I find myself sharing that phrase with friends more consistently in recent months. A friend who was nervous about sharing a brilliant article she wrote, because it was from her work and people in her peer circle don’t think highly of jobs? A friend who dated someone for a bit of time, only to break up because he “wasn’t ready to date anyone,” then immediately entered into a long-term relationship with someone else?
Updated 8/5/17Earlier this week I shared with The Writing Rundown crew a basic schedule I adhere to that allows me to get in 3-5 hours of reading daily. While attending yoga classes, meeting friends for meals and hanging out, writing for 2-3 hours…and running Craft Your Content. Needless to say, I like to get a lot of time out of my days, and only occasionally “waste time” to go on day-long Netflix binges during which I never change out of my jammie pants.
Ever wished you knew EXACTLY how to crawl into an editor’s brain and figure out how to get to the top of their submissions pile? As we were reviewing a recent draft of a submission for a client, to provide feedback and edits, I thought it might be a good idea to see what advice existed out there to help his submission get to the top of the queue.
Muck Rack makes it simple to find people, tweets, or articles that mention any name, keyword, company, hashtag etc. We've compiled this guide to help you make the most of your search.
Selecting a term
Start searching tweets, articles from media outlets, articles mentioned in tweets, journalists'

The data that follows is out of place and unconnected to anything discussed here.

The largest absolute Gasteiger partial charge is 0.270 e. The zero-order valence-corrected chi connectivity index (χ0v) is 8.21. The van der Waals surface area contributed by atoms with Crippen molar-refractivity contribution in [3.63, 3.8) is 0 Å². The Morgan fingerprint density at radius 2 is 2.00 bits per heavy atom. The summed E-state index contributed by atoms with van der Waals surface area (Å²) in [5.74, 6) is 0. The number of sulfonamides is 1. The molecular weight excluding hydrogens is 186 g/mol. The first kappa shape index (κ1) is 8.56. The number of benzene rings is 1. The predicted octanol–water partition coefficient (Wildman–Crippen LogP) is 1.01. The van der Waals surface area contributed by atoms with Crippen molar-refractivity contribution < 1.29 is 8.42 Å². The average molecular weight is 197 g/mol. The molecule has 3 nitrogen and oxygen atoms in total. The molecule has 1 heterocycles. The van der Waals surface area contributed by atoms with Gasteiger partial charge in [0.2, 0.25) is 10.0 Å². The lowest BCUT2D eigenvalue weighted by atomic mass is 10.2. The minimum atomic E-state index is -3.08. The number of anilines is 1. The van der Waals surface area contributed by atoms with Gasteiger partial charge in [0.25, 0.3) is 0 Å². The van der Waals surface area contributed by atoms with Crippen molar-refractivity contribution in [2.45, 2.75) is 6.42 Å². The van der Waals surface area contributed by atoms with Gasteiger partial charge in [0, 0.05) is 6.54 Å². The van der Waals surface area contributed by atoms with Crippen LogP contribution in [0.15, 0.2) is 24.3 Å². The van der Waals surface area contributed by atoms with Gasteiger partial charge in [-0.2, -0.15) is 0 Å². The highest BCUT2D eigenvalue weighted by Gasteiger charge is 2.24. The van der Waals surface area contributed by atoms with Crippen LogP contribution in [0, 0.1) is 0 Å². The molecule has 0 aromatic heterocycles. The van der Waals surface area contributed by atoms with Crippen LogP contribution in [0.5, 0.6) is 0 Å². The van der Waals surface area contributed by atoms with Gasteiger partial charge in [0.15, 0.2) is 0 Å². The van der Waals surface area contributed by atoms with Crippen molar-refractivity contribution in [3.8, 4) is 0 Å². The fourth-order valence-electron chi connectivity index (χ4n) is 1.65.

names, titles and bios with some suggested searches:
Companies or Topics (e.g. iPhone, Microsoft)
Phrases (e.g. "cloud computing") — use quotes to keep the terms together
Twitter handles (e.g. @username) — returns those who have mentioned or replied to
Names (e.g. "David Pogue")
Hashtags (e.g. #sxsw, #london2012)
Bio details (e.g. vegan, Olympics, father)
Muck Rack's Advanced Search allows for many boolean operators.
Find results that mention multiple specified terms, use AND or
+. For example, ensure each result contains both Elon Musk and Mark Zuckerberg by
searching Musk AND Zuckerberg or Musk + Zuckerberg.
Use the operators OR or , to broaden your search when you'd like either of
multiple terms to appear in results. (This is the default behavior of our search when no operators
are used). For example, results will contain either cake or cookie by searching cake OR cookie or cake,cookie
Use NOT or - to subtract results from your search. For
example, searching Disney will yield results about the Walt Disney Company as well as Walt Disney
World Resort. To exclude mentions of Disney World, search for Disney -World or Disney
When using one of these operators with a phrase, enclose it in quotation marks. For example, you can
find results about smartphones excluding Apple's iPhone 4S by searching smartphone -"iPhone
Exact case matching or punctuation
If you're searching for a brand name or keyword that relies on specific punctuation marks or capitalization, you can
find results that match your exact query by adding matchcase: before the keyword you're searching for, like matchcase:E*TRADE .
Use parentheses to separate multiple
boolean phrases. For example, to find journalists talking about having fun in Disney World or
Disneyland, search for ("disney world" OR disneyland) AND fun.
An asterisk can be used to search for any variation of a root word truncated by the asterisk. For example, searching for admin* will return results for administrator, administration, administer, administered, etc.
A near operator is an AND operator where you can control the distance between the words. You can vary the distance the near operation uses by adding a forward slash and number (between 0-99) such as strawberries NEAR/10 "whipped cream", which means the strawberries must exist within 10 words of "whipped cream".